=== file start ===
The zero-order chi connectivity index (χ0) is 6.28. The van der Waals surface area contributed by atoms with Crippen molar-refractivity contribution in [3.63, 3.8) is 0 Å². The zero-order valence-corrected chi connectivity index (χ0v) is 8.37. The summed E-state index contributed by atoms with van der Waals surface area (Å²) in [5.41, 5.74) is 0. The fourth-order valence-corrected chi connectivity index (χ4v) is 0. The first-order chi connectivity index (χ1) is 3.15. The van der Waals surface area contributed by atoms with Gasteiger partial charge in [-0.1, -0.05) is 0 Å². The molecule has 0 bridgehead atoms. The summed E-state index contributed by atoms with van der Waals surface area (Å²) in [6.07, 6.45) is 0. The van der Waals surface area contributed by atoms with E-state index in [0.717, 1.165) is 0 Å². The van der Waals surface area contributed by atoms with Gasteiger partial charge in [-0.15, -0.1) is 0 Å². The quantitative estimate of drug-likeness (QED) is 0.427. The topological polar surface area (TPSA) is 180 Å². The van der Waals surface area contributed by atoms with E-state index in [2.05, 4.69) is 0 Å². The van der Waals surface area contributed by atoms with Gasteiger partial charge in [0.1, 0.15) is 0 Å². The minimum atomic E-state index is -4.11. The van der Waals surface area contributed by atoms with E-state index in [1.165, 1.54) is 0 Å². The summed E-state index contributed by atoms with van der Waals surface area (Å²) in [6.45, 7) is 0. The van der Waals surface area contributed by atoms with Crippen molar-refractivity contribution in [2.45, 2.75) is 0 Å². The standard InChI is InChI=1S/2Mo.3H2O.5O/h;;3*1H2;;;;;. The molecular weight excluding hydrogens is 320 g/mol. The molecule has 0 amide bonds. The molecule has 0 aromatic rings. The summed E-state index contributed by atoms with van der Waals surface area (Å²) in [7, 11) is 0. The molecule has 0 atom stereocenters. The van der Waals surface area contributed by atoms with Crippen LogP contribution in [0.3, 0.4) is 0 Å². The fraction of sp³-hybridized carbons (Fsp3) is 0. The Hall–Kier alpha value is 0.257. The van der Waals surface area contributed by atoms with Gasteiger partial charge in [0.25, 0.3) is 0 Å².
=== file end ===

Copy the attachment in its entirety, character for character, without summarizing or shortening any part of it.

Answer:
The zero-order chi connectivity index (χ0) is 6.28. The van der Waals surface area contributed by atoms with Crippen molar-refractivity contribution in [3.63, 3.8) is 0 Å². The zero-order valence-corrected chi connectivity index (χ0v) is 8.37. The summed E-state index contributed by atoms with van der Waals surface area (Å²) in [5.41, 5.74) is 0. The fourth-order valence-corrected chi connectivity index (χ4v) is 0. The first-order chi connectivity index (χ1) is 3.15. The van der Waals surface area contributed by atoms with Gasteiger partial charge in [-0.1, -0.05) is 0 Å². The molecule has 0 bridgehead atoms. The summed E-state index contributed by atoms with van der Waals surface area (Å²) in [6.07, 6.45) is 0. The van der Waals surface area contributed by atoms with E-state index in [0.717, 1.165) is 0 Å². The van der Waals surface area contributed by atoms with Gasteiger partial charge in [-0.15, -0.1) is 0 Å². The quantitative estimate of drug-likeness (QED) is 0.427. The topological polar surface area (TPSA) is 180 Å². The van der Waals surface area contributed by atoms with E-state index in [2.05, 4.69) is 0 Å². The van der Waals surface area contributed by atoms with Gasteiger partial charge in [0.1, 0.15) is 0 Å². The minimum atomic E-state index is -4.11. The van der Waals surface area contributed by atoms with E-state index in [1.165, 1.54) is 0 Å². The summed E-state index contributed by atoms with van der Waals surface area (Å²) in [6.45, 7) is 0. The van der Waals surface area contributed by atoms with Crippen molar-refractivity contribution in [2.45, 2.75) is 0 Å². The standard InChI is InChI=1S/2Mo.3H2O.5O/h;;3*1H2;;;;;. The molecular weight excluding hydrogens is 320 g/mol. The molecule has 0 amide bonds. The molecule has 0 aromatic rings. The summed E-state index contributed by atoms with van der Waals surface area (Å²) in [7, 11) is 0. The molecule has 0 atom stereocenters. The van der Waals surface area contributed by atoms with Crippen LogP contribution in [0.3, 0.4) is 0 Å². The fraction of sp³-hybridized carbons (Fsp3) is 0. The Hall–Kier alpha value is 0.257. The van der Waals surface area contributed by atoms with Gasteiger partial charge in [0.25, 0.3) is 0 Å².